Modern Brown Girl

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Are You a Dreamer? 5 Things You Should Know About the Dream Act From an Immigration Attorney

The Dream Act DACA

Update - as of 09/05/2017, President Trump has killed DACA. Please click here for our most updated information

Immigration. There is nothing that divides this country more. And when the DREAM Act came on the scene, it furthered the gap in opinions. The DREAM Act (a.k.a. Development, Relief, and Education for Alien Minor) is legislation that currently gives undocumented children who grew up in the United States a chance to contribute and remain in the U.S. by serving in the armed forces or pursuing a higher education. Since its introduction, it's been met with controversy and confusion. Many believe that the DREAM Act is great for the country and economy, while others criticize it as a blanket amnesty. There is much to be debated about this legislation, and to learn more, Modern Brown Girl spoke with Maria Gloria Najera, an immigration attorney of over 28 years who specializes in immigration law. If you're a 'dreamer' or you know someone who is, here are 5 things you should know:

1. The DREAM Act is now referred to as DACA (Consideration of Deferred Action for Childhood Arrivals).

So what is DACA? If you were not born in the United States, or otherwise do not have  U.S. citizenship or permanent resident status, and are here without lawful status, you are subject to being arrested and removed. You can be returned to your country of birth for simply being present in the U.S. without permission - this is a no brainer. However, as of June 15, 2012, the USCIS announced that certain people who came to the U.S. as children (16 years and under) and meet several guidelines may request DACA for 2 years, subject to renewal.  In other words, once you obtain your DACA status you will need to renew it every two years. At this point, DACA only provides you with protection from being removed from this country, with the additional benefit of being able to legally work. If you are here without legal status  you cannot legally work in this country.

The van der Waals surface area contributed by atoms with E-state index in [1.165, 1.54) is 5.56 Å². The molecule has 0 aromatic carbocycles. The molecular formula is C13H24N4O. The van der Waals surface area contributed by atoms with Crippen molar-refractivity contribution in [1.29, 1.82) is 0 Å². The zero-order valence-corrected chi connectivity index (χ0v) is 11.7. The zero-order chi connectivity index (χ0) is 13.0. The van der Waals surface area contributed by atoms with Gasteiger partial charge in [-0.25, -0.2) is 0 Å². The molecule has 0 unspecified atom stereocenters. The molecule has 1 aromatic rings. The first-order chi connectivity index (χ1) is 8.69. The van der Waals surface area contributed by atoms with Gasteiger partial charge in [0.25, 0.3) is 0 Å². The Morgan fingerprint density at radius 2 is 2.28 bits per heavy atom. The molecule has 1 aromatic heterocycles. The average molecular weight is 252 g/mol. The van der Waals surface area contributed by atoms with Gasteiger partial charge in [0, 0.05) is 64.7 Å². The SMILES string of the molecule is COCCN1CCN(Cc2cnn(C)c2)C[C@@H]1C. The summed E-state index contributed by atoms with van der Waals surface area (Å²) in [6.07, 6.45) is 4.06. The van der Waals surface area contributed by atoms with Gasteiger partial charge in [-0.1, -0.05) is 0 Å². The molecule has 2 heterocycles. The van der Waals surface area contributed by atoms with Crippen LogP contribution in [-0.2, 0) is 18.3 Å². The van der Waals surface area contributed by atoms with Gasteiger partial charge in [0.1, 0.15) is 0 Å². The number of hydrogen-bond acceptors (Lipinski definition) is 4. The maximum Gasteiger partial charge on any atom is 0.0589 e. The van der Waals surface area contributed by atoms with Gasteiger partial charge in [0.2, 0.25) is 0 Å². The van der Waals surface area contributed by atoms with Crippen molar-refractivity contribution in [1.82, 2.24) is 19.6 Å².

2. In 2014 a federal court order  put a stop to President Obama's plans to expand DACA.

However, the original DACA provisions are still in effect and you can still apply for DACA if you qualify.

Source: WikiCommons

Source: WikiCommons

3. Who qualifies? 

The following is a partial list of qualifications: 1) you were under the age of 31 as of June 15, 2012; 2) you came into the U.S. before your 16th birthday; 3) you are currently in school, have graduated from high school, or are getting a G.E.D.; 4) most importantly, you have not been convicted of a felony or any other disqualifying illegal act. For additional qualifications, click here.

 4. Despite what some may think, DACA does not provide lawful status.

You can still be removed from the U.S. if you lose your DACA status. You also cannot travel outside of the U.S. DACA status only means that for the time being, you will not be placed in removal proceedings and you will be allowed to work legally. Currently, DACA is not a path to citizenship, although many hope that at some point it will be. Your protection under DACA is only good for two years, but you can renew your application every two years. As to how often you can do this, it's still unclear and/or undecided, which is why DACA is met with criticism. 

5. Everyone who applies for DACA, whether for the 1st time or for a renewal, has to have a fingerprint check.

That means, no breaking the law! The law is pretty strict. No one cares if you're a good person and you made a stupid mistake. Any type of offense can jeopardize your status and you can be returned to your country of birth if you chose to break the law. 

By no means is DACA perfect. There are many holes that need to be filled. Remember to always arm yourself with information and educate yourself on all the changes as the legislation progresses. If you still want to learn more or you need assistance with the application process, contact an experienced immigration attorney and/or go to the USCIS website.

Images courtesy of: WikiCommons Joe Frazier

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